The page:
Staffordshire Police

Staffordshire Police is the territorial police force responsible for policing Staffordshire and Stoke-on-Trent in the West Midlands of England. It is made up of eleven Local Policing Teams, whose boundaries are matched to the nine local authorities within Staffordshire.

Staffordshire Police
Staffordshire Police.png
Agency overview
Formed1968 (1968)
Jurisdictional structure
Operations jurisdictionStaffordshire, UK
England Police Forces (Staffordshire).svg
Map of Staffordshire Police's jurisdiction
Populationapprox. 1,062,500
Operational structure
Overviewed by
Sworn members1,829 (of which 429 are special constables) [1]
Police, fire and crime commissioner responsible
Agency executive
  • Chris Noble, Chief constable
  • Trent Valley
  • Chase
  • North Staffs
  • Stoke-On-Trent
Website Edit this at Wikidata


Pre-1968 Staffordshire police helmet, in the collection of Staffordshire County Museum

A combined force covering Staffordshire and Stoke-on-Trent, called Staffordshire County and Stoke-on-Trent Constabulary, was established on 1 January 1968, as a merger of the Staffordshire County Police and Stoke-on-Trent City Police. This force lost areas to the new West Midlands Police in 1974 under the Local Government Act 1972 and adopted a shorter name.[2]

Under proposals made by the Home Secretary on 6 February 2006, it would have merged with Warwickshire Constabulary, West Mercia Constabulary and West Midlands Police to form a single strategic force for the West Midlands region.[3] However these plans have not been taken forward largely due to public opposition.

For 2005/06 Staffordshire police topped the Home Office chart as being the best performing police force in England and Wales.[4]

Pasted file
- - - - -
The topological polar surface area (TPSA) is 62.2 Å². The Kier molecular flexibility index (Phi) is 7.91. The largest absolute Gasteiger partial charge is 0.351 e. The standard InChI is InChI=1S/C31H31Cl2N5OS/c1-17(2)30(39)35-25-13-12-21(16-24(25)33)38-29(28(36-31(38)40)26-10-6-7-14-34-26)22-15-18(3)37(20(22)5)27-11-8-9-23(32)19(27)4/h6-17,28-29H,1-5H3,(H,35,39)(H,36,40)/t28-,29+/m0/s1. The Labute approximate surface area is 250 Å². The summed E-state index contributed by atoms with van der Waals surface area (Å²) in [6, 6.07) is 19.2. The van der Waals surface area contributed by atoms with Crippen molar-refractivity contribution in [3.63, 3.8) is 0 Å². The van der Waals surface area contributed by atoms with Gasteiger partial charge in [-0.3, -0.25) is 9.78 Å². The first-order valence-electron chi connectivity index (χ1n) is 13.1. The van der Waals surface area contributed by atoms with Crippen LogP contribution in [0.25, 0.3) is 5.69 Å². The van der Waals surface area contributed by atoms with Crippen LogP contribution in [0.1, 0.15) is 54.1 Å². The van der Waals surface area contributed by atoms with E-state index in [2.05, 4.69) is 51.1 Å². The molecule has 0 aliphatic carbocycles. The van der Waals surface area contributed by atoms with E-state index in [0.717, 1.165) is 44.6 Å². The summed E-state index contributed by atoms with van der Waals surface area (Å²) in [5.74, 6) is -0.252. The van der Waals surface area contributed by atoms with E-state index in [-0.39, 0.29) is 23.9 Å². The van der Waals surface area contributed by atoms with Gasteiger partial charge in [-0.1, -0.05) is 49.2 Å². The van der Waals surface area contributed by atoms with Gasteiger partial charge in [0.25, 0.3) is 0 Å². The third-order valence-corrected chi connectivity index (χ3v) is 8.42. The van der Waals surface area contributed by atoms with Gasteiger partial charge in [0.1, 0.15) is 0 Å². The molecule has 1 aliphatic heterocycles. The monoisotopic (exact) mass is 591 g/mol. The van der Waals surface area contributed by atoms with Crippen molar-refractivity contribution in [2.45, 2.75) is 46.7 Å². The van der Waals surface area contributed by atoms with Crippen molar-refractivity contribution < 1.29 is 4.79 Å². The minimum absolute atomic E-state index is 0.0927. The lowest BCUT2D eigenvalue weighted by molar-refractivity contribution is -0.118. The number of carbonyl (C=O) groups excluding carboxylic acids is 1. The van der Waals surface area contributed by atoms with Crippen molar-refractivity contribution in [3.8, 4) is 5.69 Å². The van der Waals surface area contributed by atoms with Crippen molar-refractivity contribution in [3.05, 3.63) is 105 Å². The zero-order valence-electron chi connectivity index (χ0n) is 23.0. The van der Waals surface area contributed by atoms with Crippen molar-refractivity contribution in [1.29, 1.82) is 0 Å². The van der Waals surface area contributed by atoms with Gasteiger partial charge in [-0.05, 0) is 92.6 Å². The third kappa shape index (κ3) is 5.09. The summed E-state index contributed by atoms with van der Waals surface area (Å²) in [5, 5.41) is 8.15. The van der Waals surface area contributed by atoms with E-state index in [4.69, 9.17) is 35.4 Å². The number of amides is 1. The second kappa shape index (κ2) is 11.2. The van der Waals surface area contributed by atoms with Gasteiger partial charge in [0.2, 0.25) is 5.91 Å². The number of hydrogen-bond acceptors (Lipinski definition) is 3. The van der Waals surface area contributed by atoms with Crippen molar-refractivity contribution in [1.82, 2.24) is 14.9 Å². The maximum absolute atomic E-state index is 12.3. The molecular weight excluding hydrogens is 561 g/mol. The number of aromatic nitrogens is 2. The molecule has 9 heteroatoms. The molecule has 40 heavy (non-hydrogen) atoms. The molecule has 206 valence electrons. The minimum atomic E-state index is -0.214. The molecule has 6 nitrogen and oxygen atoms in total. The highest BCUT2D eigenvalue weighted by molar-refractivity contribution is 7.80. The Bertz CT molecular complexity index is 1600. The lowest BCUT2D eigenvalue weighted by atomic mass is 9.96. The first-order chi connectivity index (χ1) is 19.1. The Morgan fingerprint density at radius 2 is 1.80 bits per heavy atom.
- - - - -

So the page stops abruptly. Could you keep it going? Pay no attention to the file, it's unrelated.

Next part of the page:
Chief constablesEdit

  • 1842–1857: John Hayes Hatton
  • 1857–??: Lt-Col Gilbert Hogg
  • 1888–1929: George Augustus Anson
  • 1929–1951: Colonel Sir Herbert Hunter
  • 1951–1960: George William Richard Hearn
  • 1960–1964: Stanley Edwards Peck
  • 1964–1977: Arthur Rees (previously Chief Constable of Denbighshire, 1957–64)
  • 1977–1996: Charles Henry Kelly
  • 1996–2006: John Giffard
  • 2006–2007: David Swift
  • 2007–2009: Chris Sims
  • 2009–2015: Mike Cunningham
  • 2015–2017: Jane Sawyers
  • 2017–2021: Gareth Morgan[5]
  • 2021: Emma Barnett (temporary)
  • 2021–present: Chris Noble

Officers killed in the line of dutyEdit

The Police Roll of Honour Trust and Police Memorial Trust list and commemorate all British police officers killed in the line of duty. Since its establishment in 1984, the Police Memorial Trust has erected 50 memorials nationally to some of those officers.

The following officers of Staffordshire Police are listed by the Trust as having died attempting to prevent, stop or solve a crime, since the turn of the 20th century:[6]

  • PC William Ezra Price, 1903 (fatally injured attempting to arrest three men)
  • PC Brinley James Booth, 1946 (bludgeoned to death while attempting to arrest a suspect)
  • PC John David Taylor, 1986 (pushed out of a building by a suspect)


Staffordshire Police is one of two forces involved in the Central Motorway Police Group along with West Midlands Police. This unit provides roads policing for the motorway network in the West Midlands (mainly M5, M6 and M42). Staffordshire Police has a roads policing unit who police the roads accorss the county. Staffordshire Police had a mounted division until 1999 where a major reorganisation saw it disbanded.